In reply to this the French sovereign despatched Andrew as his ambassador to the great Khan Kuyuk; with Longjumeau went his brother (a monk) and several others - John Goderiche, John of Carcassonne, Herbert "le sommelier," Gerbert of Sens, Robert a clerk, a certain William, and an unnamed clerk of Poissy.
From Cyprus they went to the port of Antioch in Syria, and thence travelled for a year to the khan's court, going ten leagues a day.
On arrival at the supreme Mongol court - either that on the Imyl river (near Lake Ala-kul and the present Russo-Chinese frontier in the Altai), or more probably at or near Karakorum itself, south-west of Lake Baikal - Andrew found Kuyuk Khan dead, poisoned, as the envoy supposed, by Batu's agents.
But it is certain that before the friar had quitted "Tartary," Mangu Khan, Kuyuk's successor, had been elected.
Mounds of bones marked his road, witnesses of devastations which other historians record in detail; Christian prisoners, from Germany, he found in the heart of "Tartary" (at Talas); the ceremony of passing between two fires he was compelled to observe, as a bringer of gifts to a dead khan, gifts which were of course treated by the Mongols as evidence of submission.
The last prince of the house of Saman, Montasir, a bold warrior and a poet of no mean talent, carried on for some years a kind of guerilla warfare against both Mahmud and the Ilek Khan, who had occupied Transoxiana, till he was assassinated in 1005 (395 A.H.).
(Kobad), being driven out of Persia, took refuge with the Ephthalites, and recovered his throne with the assistance of their khan, whose daughter he had married, but subsequently he engaged in prolonged hostilities with them.
Of the old fort erected by Islam Khan, who in 1608 was appointed nawab of Bengal, and removed his capital from Rajmahal to Dacca, no vestige remains; but the jail is built on a portion of its site.
In a little more than a century, however, the Kins were driven out of China by the Mongols under Jenghiz Khan.
Nurhachu played with skill and daring the role which had been played by Jenghiz Khan more than three centuries before in Mongolia.
Being thus the sovereign of an empire, he, again like Jenghiz Khan, adopted for himself the title of Ying-ming, " Brave and Illustrious," and took for his reign the title of Tien-ming.
That empire had been founded by Jenghiz Khan in the first quarter of the century; it stretched from Peking on the east to the Euphrates and the Dnieper on the west.
This last fact in particular caused western Europe to dream of an alliance with the great khan "Prester John," who should aid in the reconquest of Jerusalem and the final conversion to Christianity of the whole continent of Asia.
Nothing came of either of these missions; but through them Europe first began to know the interior of Asia, for Carpini was conducted by the Mongols as far as Karakorum, the capital of the great khan, on the borders of China.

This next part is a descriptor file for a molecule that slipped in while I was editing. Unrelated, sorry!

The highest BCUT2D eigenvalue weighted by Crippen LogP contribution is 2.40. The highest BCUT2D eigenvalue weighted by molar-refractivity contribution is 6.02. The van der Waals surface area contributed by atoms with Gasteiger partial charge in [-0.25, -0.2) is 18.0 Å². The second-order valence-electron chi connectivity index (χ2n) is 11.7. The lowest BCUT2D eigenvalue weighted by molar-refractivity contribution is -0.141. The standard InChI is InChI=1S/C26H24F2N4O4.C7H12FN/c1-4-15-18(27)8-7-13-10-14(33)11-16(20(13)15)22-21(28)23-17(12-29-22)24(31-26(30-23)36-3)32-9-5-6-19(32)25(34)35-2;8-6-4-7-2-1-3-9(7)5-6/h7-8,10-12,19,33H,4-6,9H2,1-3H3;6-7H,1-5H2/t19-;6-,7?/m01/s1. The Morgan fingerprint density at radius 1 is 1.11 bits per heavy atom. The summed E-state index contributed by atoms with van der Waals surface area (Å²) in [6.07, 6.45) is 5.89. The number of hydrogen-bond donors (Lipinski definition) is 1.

Again in 1252 St Louis (who had already begun to negotiate with the Mongols in the winter of 1248-1249) sent the friar William of Rubruquis to the court of the great khan; but again nothing came of the mission save an increase of geographical knowledge.
In that year Hulagu, the khan of Persia, invaded Syria and captured Damascus.
In 1274, at the council of Lyons, Gregory X., who had been the companion of Edward in the Holy Land, preached the Crusade to an assembly which contained envoys from the Mongol khan and Michael Palaeologus as well as from many western princes.
It has a magnificent palace, which is visible from far across the Bikanir desert; it was built in 1882 by Nawab Sadik Mahommed Khan.
C. *) History Legend assigns to Oghuz, son of Kara Khan, the honour of being the father of the Ottoman Turks.
In 1381 Murad's son Yilderim Bayezid married Devlet Shah Khatun, hausted by the onslaughts of Ghazan Mahmud Khan, 1288-1326.
Bayezid now consolidated his Asiatic dominions by the capture of Kaisarieh, Sivas and Tokat from Tatar invaders, the relics of Jenghiz Khan's hordes.
The Crimea was next conquered and bestowed as a tributary province on the Tatar khan Mengli Girai.
exchanging in 1492 friendly messages with Bayezid through the Tatar khan Mengli Girai; the first Russian ambassador appeared at Constantinople three years later.
But Nadir Kuli Khan came forward as the champion of Shah Tahmasp II., the rightful ruler, and drove the Turks from these provinces, capturing Tabriz.
The Tatars Treaty of from the frontier of Poland to the shores of the Kuchuk Caspian, including those of the Crimea and Kuban, were declared independent under their own khan 1774' of the race of Jenghiz, saving only the religious rights of the sultan as caliph of Islam.
Azov and its district were annexed to Russia, and the two Kabardias were transferred subject to the consent of the khan of the Crimea.
The Porte, unable to resist, was obliged to consent to the convention of Ainali Ka y ak (March 10, 1779) whereby the Russian partisan, Shahin Girai, was recognized as khan of the Crimea, the admission of Russian vessels to navigate Turkish waters was reaffirmed and Russia's right of intervention in the affairs of the Danubian principalities was formally recognized.
There are said to be about thirty khans or caravanserais in Bagdad for the reception of pilgrims and merchants and their goods, none of which is of any importance as a building, with the single exception of the khan el-Aurtmeh adjoining the Marjanieh mosque, to which it formerly belonged.
With the capture of the city by the Mongols, under Hulagu (Hulaku), the grandson of Jenghiz Khan, in 1258, and the extinction of the Abbasid caliphate of Bagdad, its importance as the religious centre of Islam passed away, and it ceased to be a city of the first rank, although the glamour of its former grandeur still clung to it, so that even to-day in Turkish official documents it is called the "glorious city."
Near the upper Orkhon was the permanent camp of Karakorum, from the 8th century down to the end of the 13th the centre of the Mongol power, especially under the sway of Jenghiz Khan and his son Ogotai or Ogdai in the 12th and 13th centuries.
In this neighbourhood is concentrated most of the Afghan army north of the Hindu Kush mountains, the fortified cantonment of Dehdadi having been completed by Sirdar Ghulam Ali Khan and incorporated with Mazar.